My house was VERY busy. Three children to school, a husband working swing shifts, piano lessons, 4 therapy appointments per week, a mother-in-law living in the back of the house, church 3 times a week, a side business, were just part of the bustling household.
I decided the only way to survive was to purchase a DVD program to ensure that my children were getting full lessons on fractions, Lewis and Clark, and complete dissection instructions from that stinking frog.
My firstborn could be trusted to diligently do her schoolwork in a room alone, since her conscience worked overtime. The middle child, well, not so much! After finding rubberized noses, tongues, and ears hanging from his popcorn ceiling, I decided he had better do his DVD schooling in the living room.
One day I passed by the living room with my arms full of folded laundry, only to discover he was juggling balls he had purchased from an excursion to Tweetsie Railroad. The DVD teacher was waxing eloquently in a 4th grade Science lesson, while he was learning to juggle.
Well, I was determined to handle the situation, reverting back to my days of teaching in a private school where I was referred to as the “drill sergeant” on more than one occasion. I quickly turned off the TV, and required him to hand the balls to me, while giving me a summary of what the teacher had been discussing. Remarkably, he, too waxed eloquently, for when I reviewed the latest part of the lesson with him to prove he was not paying attention, he had not missed a single point. I proceeded to hand the juggling balls back, told him to keep juggling, and kept the lesson rolling for him.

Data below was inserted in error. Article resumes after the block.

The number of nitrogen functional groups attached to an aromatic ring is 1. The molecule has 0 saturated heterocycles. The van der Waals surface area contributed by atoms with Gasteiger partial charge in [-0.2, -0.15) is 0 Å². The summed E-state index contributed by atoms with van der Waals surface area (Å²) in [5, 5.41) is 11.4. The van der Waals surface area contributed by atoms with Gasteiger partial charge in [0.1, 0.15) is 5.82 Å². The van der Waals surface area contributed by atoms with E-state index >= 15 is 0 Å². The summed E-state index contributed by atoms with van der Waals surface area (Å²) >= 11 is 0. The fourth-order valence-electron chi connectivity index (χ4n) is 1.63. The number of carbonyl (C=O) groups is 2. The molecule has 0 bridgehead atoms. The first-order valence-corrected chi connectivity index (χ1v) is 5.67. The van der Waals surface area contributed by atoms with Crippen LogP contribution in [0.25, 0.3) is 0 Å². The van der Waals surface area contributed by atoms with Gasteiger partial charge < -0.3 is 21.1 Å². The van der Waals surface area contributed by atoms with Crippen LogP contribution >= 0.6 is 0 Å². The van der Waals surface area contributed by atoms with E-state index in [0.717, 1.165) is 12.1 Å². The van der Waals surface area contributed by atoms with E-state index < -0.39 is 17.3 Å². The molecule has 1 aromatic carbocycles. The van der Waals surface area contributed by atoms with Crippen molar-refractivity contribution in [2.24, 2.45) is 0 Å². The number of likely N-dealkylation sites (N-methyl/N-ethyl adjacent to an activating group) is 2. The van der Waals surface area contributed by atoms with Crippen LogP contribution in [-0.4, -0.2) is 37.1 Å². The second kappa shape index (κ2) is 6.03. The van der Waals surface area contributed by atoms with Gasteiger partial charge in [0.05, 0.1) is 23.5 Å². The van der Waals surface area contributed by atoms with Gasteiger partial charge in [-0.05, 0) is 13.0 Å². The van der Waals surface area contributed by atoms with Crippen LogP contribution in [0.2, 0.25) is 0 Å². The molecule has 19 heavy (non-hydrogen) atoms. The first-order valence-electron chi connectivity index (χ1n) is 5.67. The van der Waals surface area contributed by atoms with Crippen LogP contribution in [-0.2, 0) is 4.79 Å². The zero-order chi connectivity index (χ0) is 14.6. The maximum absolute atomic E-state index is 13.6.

Since that experience, I have attended seminars, given by the “experts”, that explained to me that there are plenty of boys (and girls, for that matter) out there who need something in their hands to pay attention and absorb information. As a matter of fact, if I have company for a meal, I cannot use napkin rings, because while listening or talking to the guests, there is a much older person, stacking, rolling and flipping the rings, but not missing a bit of the content of the conversation. Like father, like son. We learn in different ways, even a drill sergeant cannot change that.
Susan Blackwell has homeschooled her 3 children for 18 years, one of which has Special Needs. She has a BS in Secondary Education, has taught in a Christian school and has directed Special Needs Parents in curricula counseling, as well as providing practical helps in the areas of accomodations, etc. Susan has been testing homeschoolers individually and in group settings for more than 20 years.